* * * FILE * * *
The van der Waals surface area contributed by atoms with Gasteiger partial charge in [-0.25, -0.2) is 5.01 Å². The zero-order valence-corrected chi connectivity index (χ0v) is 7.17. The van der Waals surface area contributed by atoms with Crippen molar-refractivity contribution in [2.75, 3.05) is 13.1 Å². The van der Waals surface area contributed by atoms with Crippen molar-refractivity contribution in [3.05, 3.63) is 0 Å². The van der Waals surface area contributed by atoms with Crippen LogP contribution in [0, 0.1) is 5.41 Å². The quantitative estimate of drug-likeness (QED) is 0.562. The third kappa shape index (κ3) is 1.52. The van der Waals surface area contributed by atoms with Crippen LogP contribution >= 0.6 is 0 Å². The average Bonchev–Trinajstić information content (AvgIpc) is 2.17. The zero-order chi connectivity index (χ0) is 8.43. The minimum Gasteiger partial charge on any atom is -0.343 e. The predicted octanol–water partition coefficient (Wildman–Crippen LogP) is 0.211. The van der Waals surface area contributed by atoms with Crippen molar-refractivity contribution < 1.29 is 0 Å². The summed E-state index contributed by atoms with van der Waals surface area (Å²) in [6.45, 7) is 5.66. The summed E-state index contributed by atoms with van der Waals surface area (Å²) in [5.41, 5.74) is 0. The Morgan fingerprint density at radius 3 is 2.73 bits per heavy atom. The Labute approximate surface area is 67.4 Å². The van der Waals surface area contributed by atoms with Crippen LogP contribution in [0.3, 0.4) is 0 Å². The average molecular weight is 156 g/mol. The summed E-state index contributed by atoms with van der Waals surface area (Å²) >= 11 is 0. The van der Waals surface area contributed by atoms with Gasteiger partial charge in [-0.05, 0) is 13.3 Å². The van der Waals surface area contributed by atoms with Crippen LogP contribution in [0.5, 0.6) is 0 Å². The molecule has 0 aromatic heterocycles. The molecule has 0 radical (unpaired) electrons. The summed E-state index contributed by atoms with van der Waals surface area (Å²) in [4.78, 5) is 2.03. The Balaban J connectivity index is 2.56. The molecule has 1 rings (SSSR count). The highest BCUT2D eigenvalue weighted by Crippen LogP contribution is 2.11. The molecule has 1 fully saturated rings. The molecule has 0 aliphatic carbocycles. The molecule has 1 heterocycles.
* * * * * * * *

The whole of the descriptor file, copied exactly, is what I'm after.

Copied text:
The van der Waals surface area contributed by atoms with Gasteiger partial charge in [-0.25, -0.2) is 5.01 Å². The zero-order valence-corrected chi connectivity index (χ0v) is 7.17. The van der Waals surface area contributed by atoms with Crippen molar-refractivity contribution in [2.75, 3.05) is 13.1 Å². The van der Waals surface area contributed by atoms with Crippen molar-refractivity contribution in [3.05, 3.63) is 0 Å². The van der Waals surface area contributed by atoms with Crippen LogP contribution in [0, 0.1) is 5.41 Å². The quantitative estimate of drug-likeness (QED) is 0.562. The third kappa shape index (κ3) is 1.52. The van der Waals surface area contributed by atoms with Crippen LogP contribution >= 0.6 is 0 Å². The average Bonchev–Trinajstić information content (AvgIpc) is 2.17. The zero-order chi connectivity index (χ0) is 8.43. The minimum Gasteiger partial charge on any atom is -0.343 e. The predicted octanol–water partition coefficient (Wildman–Crippen LogP) is 0.211. The van der Waals surface area contributed by atoms with Crippen molar-refractivity contribution < 1.29 is 0 Å². The summed E-state index contributed by atoms with van der Waals surface area (Å²) in [6.45, 7) is 5.66. The summed E-state index contributed by atoms with van der Waals surface area (Å²) in [5.41, 5.74) is 0. The Morgan fingerprint density at radius 3 is 2.73 bits per heavy atom. The Labute approximate surface area is 67.4 Å². The van der Waals surface area contributed by atoms with Crippen LogP contribution in [0.3, 0.4) is 0 Å². The average molecular weight is 156 g/mol. The summed E-state index contributed by atoms with van der Waals surface area (Å²) >= 11 is 0. The van der Waals surface area contributed by atoms with Gasteiger partial charge in [-0.05, 0) is 13.3 Å². The van der Waals surface area contributed by atoms with Crippen LogP contribution in [0.5, 0.6) is 0 Å². The molecule has 0 aromatic heterocycles. The molecule has 0 radical (unpaired) electrons. The summed E-state index contributed by atoms with van der Waals surface area (Å²) in [4.78, 5) is 2.03. The Balaban J connectivity index is 2.56. The molecule has 1 rings (SSSR count). The highest BCUT2D eigenvalue weighted by Crippen LogP contribution is 2.11. The molecule has 1 fully saturated rings. The molecule has 0 aliphatic carbocycles. The molecule has 1 heterocycles.